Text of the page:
The National Bank of Tuvalu provides banking services. Approximately 65 percent of those officially employed work in the public sector. Tuvaluans’ remittances from Australia and New Zealand, as well as remittances from Tuvaluan sailors working on foreign ships, are significant sources of revenue for Tuvaluans. [165] [166] Around 15% of adult males work as sailors aboard foreign-flagged commercial ships. Tuvalu’s agriculture is centered on coconut palms and the cultivation of pulaka in vast pits of composted soil below the water table. Tuvaluans are mostly engaged in subsistence agriculture and fishing.

Tuvaluans are well-known for their nautical abilities, with the Tuvalu Maritime Educating Institute on Amatuku motu (island), Funafuti, training about 120 marine cadets each year to prepare them for work as merchant ship sailors. Tuvalu’s sole recognized trade union is the Tuvalu Overseas Seamen’s Union (TOSU). It is a union that represents employees aboard foreign ships. According to the Asian Development Bank (ADB), 800 Tuvaluan men are trained, certified, and working as seafarers. According to the ADB, about 15% of the adult male population works as sailors overseas at any one time. There are additional job possibilities as observers aboard tuna boats, where the duty is to check compliance with the boat’s tuna fishing license.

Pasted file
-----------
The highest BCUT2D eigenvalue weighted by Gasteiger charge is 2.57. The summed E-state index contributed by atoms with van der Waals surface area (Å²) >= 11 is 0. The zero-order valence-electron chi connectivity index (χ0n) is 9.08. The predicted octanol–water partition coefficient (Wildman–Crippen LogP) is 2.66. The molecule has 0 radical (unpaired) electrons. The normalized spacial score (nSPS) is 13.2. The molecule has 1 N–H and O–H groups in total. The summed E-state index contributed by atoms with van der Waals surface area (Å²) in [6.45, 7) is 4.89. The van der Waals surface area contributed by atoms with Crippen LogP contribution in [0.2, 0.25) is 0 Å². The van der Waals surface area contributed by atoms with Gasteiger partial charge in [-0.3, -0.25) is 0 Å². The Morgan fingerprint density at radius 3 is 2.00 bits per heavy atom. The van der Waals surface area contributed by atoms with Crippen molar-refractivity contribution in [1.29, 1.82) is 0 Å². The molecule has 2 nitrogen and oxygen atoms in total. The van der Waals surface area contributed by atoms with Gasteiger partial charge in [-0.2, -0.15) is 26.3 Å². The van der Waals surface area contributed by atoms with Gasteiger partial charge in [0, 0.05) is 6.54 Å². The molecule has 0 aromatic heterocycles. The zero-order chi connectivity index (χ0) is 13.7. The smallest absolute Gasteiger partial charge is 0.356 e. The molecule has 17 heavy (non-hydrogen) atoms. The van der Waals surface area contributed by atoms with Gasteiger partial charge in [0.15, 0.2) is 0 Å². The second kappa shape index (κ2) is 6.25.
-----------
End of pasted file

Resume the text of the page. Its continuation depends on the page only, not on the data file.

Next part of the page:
Government revenue is mostly derived from the selling of fishing permits, income from the Tuvalu Trust Fund, and the leasing of the country’s highly Internet Top Level Domain (TLD). Tuvalu started earning money through the usage of its area code for premium-rate telephone lines in 1998, as well as from the commercialization of its “.tv” Internet domain name, which is currently maintained by Verisign until 2021. The “.tv” domain name produces about $2.2 million in royalties each year, accounting for approximately 10% of the government’s overall income. In mid-2002, domain name revenue covered the majority of the expense of paving Funafuti’s streets and adding street lights. Tuvalu also earns money through stamps sold by the Tuvalu Philatelic Bureau and from the Tuvalu Ship Registry.